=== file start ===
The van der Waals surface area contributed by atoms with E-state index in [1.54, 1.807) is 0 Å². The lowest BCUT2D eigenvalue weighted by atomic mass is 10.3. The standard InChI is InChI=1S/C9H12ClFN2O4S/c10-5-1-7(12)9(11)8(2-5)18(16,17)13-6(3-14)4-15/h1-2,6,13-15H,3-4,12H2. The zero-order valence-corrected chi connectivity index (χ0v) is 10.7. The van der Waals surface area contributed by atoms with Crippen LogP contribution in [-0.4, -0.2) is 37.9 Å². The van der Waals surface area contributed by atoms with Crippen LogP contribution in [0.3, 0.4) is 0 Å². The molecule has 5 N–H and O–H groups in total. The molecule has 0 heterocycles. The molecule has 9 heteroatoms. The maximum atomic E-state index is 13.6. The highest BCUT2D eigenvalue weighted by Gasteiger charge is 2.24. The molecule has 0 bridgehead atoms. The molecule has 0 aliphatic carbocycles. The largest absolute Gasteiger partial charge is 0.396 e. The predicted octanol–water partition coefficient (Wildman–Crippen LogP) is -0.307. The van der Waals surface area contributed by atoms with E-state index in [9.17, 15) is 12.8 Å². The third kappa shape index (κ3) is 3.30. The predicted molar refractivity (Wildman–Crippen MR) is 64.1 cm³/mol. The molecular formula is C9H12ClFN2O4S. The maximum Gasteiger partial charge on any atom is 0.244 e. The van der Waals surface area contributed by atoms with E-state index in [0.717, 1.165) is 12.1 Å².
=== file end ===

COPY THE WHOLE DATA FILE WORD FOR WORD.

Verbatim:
The van der Waals surface area contributed by atoms with E-state index in [1.54, 1.807) is 0 Å². The lowest BCUT2D eigenvalue weighted by atomic mass is 10.3. The standard InChI is InChI=1S/C9H12ClFN2O4S/c10-5-1-7(12)9(11)8(2-5)18(16,17)13-6(3-14)4-15/h1-2,6,13-15H,3-4,12H2. The zero-order valence-corrected chi connectivity index (χ0v) is 10.7. The van der Waals surface area contributed by atoms with Crippen LogP contribution in [-0.4, -0.2) is 37.9 Å². The van der Waals surface area contributed by atoms with Crippen LogP contribution in [0.3, 0.4) is 0 Å². The molecule has 5 N–H and O–H groups in total. The molecule has 0 heterocycles. The molecule has 9 heteroatoms. The maximum atomic E-state index is 13.6. The highest BCUT2D eigenvalue weighted by Gasteiger charge is 2.24. The molecule has 0 bridgehead atoms. The molecule has 0 aliphatic carbocycles. The largest absolute Gasteiger partial charge is 0.396 e. The predicted octanol–water partition coefficient (Wildman–Crippen LogP) is -0.307. The van der Waals surface area contributed by atoms with E-state index in [9.17, 15) is 12.8 Å². The third kappa shape index (κ3) is 3.30. The predicted molar refractivity (Wildman–Crippen MR) is 64.1 cm³/mol. The molecular formula is C9H12ClFN2O4S. The maximum Gasteiger partial charge on any atom is 0.244 e. The van der Waals surface area contributed by atoms with E-state index in [0.717, 1.165) is 12.1 Å².